Kerala to get country's first elephant hospital

Kerala to get countrys first elephant hospital

Kerala To Get Country\'s First Elephant Hospital. Groups of elephant lovers have submitted a proposal to the central government to set up the country\'s first elephant hospital and a diagnostic laboratory here.

Thrissur (Kerala): Groups of elephant lovers have submitted a proposal to the central government to set up the country's first elephant hospital and a diagnostic laboratory here.
Image for representational purpose only.
The proposal was submitted this month to Minister of Environment and Forests Prakash Javadekar when he visited the Sree Krishna Temple in Guruvayoor near here.

Elephant veterinarian Jacob Cheeran told IANS that such a hospital would be the first of its kind in the country. He said the medical facility was necessary as the majority of the over 500 captive elephants in Kerala will soon be over 50 years of age.

"The proposal suggests a treatment facility for 10 elephants at a time which is required to treat elephants affected by chronic diseases like foot rot and so on...," Cheeran said.

"The diagnostic laboratory is to support the field veterinarians in early diagnosis of specific diseases like tuberculosis and infections in elephants," he added.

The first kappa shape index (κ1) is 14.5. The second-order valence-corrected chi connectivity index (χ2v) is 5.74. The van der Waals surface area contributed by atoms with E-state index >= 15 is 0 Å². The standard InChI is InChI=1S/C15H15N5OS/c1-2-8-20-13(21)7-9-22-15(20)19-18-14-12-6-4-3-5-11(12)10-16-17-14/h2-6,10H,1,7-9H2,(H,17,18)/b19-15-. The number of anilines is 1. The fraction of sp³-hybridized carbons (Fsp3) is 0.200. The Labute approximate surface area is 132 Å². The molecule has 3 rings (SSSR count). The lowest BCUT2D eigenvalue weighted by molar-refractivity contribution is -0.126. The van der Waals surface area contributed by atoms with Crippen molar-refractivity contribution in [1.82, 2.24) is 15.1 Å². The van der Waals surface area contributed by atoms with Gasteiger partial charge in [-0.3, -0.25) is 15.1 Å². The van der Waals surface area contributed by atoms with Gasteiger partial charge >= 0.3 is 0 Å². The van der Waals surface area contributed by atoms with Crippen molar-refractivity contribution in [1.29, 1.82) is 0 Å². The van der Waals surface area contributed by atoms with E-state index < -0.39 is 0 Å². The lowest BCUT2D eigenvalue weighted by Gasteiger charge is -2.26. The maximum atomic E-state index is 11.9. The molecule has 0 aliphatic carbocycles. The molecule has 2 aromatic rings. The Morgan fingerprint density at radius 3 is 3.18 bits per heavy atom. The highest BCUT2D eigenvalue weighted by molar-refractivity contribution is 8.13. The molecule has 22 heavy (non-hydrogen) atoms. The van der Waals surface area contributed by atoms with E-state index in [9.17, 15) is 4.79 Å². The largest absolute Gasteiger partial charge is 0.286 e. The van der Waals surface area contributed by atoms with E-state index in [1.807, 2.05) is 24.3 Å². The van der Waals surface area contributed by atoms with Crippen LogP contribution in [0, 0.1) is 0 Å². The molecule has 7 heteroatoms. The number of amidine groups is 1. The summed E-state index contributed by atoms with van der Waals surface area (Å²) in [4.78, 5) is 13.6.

Temple authorities in Thiruvambady, Paramekkavu and Guruvayoor and the Kerala State Elephant Owners Multipurpose Cooperative Society joined hands to support the proposal.

The proposal also suggests that both the hospital and the laboratory should be located on a five acre plot of land at the Kerala Veterinary and Animal Sciences University campus at Mannuthy near here.

Thrissur district has the maximum number of captive elephants in Kerala, with the famed Guruvayoor temple alone having 59 elephants.

Cheeran said that in recent years there has been a drastic decline in the number of captive elephants in Kerala due to increased death rate of the elephants and the restrictions in import of captive elephants from the north-eastern states.

The elephant hospital is expected to cost Rs.10 crore including the running costs for three years.

"Even though many field veterinarians are engaged in treating elephants in almost all districts in Kerala, there is no centralised specialist healthcare support," Cheeran said.

"... Since Thrissur is centrally located, transporting sick elephants from any place in the state is also easy," added Cheeran, who has been to elephant hospitals in Thailand and other parts of the world.

State Tourism Minister A.P. Anil Kumar told IANS that they will do their bit to take up the proposal with the central government.

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